But defending Edwards’ choice to soldier on in politics got a lot more complicated when it became clear that she’d known of her husband’s affair and yet continued to campaign for him. Women who had lionized her were crestfallen to find that she had believed (or that she’d pretended to believe) the affair was a mere one-night stand. Who was this credulous Elizabeth? Where had the straight-talking pragmatist gone? The revelation, as Rebecca Traister put it when Edwards appeared on Oprah in 2009 and let it be known that her husband had persuaded her he should stay in the race, was “crushing to anyone with an idealized view of Elizabeth Edwards.”
The first time I came to Washington as an adult, I came to visit Elizabeth Edwards. It was May 2005, and a few weeks earlier, I’d gotten an e-mail inviting me to dinner with her and her husband. The invitation came from Elizabeth, but the one I was excited to meet was John. I was, after all, a young political junkie, and John Edwards was — or at least just had been — a real live presidential candidate.
There were a couple of bloggers invited that night, and when I rang the doorbell, it was John Edwards who answered and ushered me in. Behind him was a woman I didn’t recognize. She was heavyset with short gray hair, and she was setting the table. I assumed she was staff or perhaps an older relative. Then, of course, she came and sat down.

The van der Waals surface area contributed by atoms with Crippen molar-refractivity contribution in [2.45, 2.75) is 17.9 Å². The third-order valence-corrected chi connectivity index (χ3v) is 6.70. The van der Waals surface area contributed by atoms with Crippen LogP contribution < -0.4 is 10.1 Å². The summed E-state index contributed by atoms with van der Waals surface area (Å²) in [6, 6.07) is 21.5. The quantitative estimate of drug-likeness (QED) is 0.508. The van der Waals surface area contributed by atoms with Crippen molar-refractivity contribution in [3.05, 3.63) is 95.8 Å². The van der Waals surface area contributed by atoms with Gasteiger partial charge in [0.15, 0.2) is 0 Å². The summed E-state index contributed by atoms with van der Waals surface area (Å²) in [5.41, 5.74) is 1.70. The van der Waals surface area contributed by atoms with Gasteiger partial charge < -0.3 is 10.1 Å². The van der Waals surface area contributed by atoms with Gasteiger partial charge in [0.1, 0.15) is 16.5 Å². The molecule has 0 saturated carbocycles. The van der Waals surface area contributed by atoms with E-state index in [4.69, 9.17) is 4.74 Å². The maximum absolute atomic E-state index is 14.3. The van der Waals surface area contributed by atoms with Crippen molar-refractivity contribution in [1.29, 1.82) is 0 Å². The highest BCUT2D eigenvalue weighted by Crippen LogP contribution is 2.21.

Edwards was then being treated for cancer, and she’d decided against wearing a wig that night. There was a sweet moment when John Edwards tried to rally the bloggers to convince Elizabeth she didn’t need to wear a wig at all, not ever, but she didn’t want to talk about that.
I wish I had a clearer memory of exactly what she did want to talk about that night. I remember the dinner. Lasagna and steamed broccoli and baked-meats-in-sauce that Edwards had made herself and that she shuttled back-and-forth from the kitchen while making complicated points about national security. I remember how impressed I was with her mind and how the excitement of meeting her husband was quickly overshadowed by the pleasure of meeting her. But what I really remember is what we talked about on other nights: Health-care reform.
The video atop this post is from a 2008 event I moderated on behalf of Campus Progress. It was Edwards’s first public event after the 2008 campaign and the subsequent revelations of her husband’s infidelity, and this was what brought her back into the public eye. Health-care reform. When she showed up, she was carrying a 50-page journal article that used survey data to connect foreclosures to health-care costs. She was the real deal, as you can see from her blogging on the subject.
Jonathan Cohn at TNR:
Edwards took her advocacy seriously and, fittingly, she was a serious advocate. A lawyer with a degree from the University of North Carolina, Edwards studied the health care system closely. Having interviewed her a few times, I can tell you that she understood the policy debate better than most politicians and, yes, quite a few journalists. But it was her passion for the issue that really stood out. She thought that making the health care system more decent and humane was a moral imperative. And she didn’t shy away from talking about it in those terms.